Modern physics has demonstrated that observation affects reality, but what are we to make of the fact that that observation itself is mediated by technology? Technology shapes our perceptions of the world and feeds the human experience while also being fed by it; it is a necessary component for what, rationally, it cannot be a part of, any concept of human nature, however defined and whether fixed or variable. Paradoxically, any notion of human nature could not have developed without technology just as the birth of human nature couldn’t possibly have been sparked without technological innovations if we are to believe that humans are the result of natural processes, our intelligence the outcome of evolutionary forces. On the other hand, we seem to have created a collectively-understood but indefinable division between nature and technology, but given that all things technological arise out of natural processes, what justifies such a division?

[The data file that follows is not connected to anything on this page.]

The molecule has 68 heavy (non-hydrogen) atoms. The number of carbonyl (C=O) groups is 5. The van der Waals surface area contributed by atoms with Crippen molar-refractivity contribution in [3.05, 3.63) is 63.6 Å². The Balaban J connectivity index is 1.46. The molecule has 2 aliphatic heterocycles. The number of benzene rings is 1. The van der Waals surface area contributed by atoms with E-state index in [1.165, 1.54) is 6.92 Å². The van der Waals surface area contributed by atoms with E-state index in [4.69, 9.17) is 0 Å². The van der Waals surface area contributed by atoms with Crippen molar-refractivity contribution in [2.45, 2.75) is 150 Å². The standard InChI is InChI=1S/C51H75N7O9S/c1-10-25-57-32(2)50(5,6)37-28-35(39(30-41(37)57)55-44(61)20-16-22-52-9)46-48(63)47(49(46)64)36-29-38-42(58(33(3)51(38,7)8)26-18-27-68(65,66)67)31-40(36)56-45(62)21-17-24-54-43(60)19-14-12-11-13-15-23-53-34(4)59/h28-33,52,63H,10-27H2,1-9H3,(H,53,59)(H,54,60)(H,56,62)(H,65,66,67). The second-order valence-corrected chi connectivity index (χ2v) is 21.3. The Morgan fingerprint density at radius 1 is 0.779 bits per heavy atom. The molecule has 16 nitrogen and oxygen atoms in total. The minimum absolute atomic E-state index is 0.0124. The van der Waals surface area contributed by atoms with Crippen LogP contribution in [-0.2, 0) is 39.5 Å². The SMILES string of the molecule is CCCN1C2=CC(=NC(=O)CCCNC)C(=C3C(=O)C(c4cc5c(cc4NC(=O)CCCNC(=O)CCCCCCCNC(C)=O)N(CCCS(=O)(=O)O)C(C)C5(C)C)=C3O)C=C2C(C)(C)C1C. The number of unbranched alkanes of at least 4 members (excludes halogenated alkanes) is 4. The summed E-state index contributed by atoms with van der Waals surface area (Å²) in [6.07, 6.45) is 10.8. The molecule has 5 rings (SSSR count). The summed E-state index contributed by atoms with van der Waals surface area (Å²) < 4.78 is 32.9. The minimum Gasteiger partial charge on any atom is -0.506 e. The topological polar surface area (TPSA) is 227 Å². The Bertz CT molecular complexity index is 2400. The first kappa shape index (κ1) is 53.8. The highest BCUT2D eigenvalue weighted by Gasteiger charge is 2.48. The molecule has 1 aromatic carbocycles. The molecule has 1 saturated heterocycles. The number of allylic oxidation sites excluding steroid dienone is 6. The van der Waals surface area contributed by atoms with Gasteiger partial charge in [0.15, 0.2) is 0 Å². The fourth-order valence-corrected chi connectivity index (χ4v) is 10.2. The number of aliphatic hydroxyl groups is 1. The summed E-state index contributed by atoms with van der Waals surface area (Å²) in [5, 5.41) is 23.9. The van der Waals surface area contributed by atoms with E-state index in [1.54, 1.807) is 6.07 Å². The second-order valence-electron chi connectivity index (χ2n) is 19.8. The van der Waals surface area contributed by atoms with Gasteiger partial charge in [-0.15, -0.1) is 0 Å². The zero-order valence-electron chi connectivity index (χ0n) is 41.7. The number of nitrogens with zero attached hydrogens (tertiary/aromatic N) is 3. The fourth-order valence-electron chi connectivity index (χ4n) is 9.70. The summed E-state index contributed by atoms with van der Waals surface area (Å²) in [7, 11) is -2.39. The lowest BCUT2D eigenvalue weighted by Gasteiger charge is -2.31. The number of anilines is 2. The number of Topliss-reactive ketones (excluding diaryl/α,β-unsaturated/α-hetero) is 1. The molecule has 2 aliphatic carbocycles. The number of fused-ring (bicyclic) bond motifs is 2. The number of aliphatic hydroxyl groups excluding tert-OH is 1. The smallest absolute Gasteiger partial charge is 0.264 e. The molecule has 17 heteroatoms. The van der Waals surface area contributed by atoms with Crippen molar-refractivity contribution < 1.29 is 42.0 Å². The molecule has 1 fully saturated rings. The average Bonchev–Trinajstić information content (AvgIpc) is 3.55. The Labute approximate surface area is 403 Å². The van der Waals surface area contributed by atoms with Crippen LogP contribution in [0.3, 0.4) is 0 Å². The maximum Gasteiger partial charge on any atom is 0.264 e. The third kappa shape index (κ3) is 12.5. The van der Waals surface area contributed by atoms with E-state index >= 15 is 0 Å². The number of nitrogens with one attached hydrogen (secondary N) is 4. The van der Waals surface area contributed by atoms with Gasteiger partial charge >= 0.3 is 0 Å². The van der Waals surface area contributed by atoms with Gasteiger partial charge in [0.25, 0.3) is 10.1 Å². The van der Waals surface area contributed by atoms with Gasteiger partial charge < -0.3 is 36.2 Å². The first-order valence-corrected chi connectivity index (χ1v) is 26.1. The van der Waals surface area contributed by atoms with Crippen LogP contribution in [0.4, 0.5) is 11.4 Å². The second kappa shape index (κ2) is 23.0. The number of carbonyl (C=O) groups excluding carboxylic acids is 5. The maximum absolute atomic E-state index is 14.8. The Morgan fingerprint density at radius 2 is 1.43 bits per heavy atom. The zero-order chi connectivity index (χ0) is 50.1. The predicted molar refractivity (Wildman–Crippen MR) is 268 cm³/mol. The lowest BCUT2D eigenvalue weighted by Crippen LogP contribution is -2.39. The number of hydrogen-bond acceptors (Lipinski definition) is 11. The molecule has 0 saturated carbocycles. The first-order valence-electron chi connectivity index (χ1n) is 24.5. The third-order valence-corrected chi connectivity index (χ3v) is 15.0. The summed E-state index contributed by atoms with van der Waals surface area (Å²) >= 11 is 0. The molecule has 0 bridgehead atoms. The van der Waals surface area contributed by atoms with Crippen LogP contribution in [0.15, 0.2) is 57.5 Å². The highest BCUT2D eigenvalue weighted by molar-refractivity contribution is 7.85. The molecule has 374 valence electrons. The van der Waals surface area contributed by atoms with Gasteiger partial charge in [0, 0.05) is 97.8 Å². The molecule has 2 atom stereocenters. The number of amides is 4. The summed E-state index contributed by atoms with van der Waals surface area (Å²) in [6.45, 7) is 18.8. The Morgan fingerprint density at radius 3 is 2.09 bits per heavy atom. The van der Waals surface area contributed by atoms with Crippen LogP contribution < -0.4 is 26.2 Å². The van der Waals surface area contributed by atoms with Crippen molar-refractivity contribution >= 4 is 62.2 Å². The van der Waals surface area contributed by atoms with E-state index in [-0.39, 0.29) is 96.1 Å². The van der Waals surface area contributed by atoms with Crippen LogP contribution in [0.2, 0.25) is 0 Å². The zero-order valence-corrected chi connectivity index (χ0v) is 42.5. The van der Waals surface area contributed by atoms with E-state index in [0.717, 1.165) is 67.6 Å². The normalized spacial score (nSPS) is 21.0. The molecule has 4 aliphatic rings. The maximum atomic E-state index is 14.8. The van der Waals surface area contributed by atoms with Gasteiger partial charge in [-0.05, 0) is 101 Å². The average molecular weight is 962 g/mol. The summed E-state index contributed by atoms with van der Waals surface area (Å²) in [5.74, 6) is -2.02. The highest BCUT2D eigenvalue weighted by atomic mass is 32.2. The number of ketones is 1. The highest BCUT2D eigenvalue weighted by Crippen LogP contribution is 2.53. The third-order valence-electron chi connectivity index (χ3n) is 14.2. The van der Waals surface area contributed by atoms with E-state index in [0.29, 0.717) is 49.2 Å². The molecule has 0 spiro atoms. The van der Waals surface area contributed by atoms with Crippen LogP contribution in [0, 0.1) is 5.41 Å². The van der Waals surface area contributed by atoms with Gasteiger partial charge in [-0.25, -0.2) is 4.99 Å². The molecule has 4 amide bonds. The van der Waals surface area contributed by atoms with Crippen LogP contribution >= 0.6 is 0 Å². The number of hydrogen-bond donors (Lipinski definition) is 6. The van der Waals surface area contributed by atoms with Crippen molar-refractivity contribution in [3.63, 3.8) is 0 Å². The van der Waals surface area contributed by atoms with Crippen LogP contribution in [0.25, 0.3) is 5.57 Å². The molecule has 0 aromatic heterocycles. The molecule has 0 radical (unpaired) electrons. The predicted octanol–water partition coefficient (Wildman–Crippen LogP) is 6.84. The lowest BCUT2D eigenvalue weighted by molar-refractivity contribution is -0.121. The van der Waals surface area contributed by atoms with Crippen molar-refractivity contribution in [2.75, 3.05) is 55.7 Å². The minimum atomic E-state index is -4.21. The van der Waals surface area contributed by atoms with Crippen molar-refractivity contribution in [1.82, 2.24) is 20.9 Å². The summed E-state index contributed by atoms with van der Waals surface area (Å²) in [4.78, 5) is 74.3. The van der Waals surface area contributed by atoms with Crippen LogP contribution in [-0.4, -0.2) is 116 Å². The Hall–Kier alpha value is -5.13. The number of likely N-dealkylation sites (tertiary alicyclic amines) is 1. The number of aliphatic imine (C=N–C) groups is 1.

In the next series of posts, I’ll be providing my own views on the many points I raise here as I propose a new definition for technology, one which, I hope, will break common conceptions and, as such, help shed a light on "humanity" while awakening a greater sense of responsibility in all of us.  
Is a new term necessary? Time, with technology, will tell...

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© 2011, Pascal-Denis Lussier
Photo: Pascal-Denis Lussier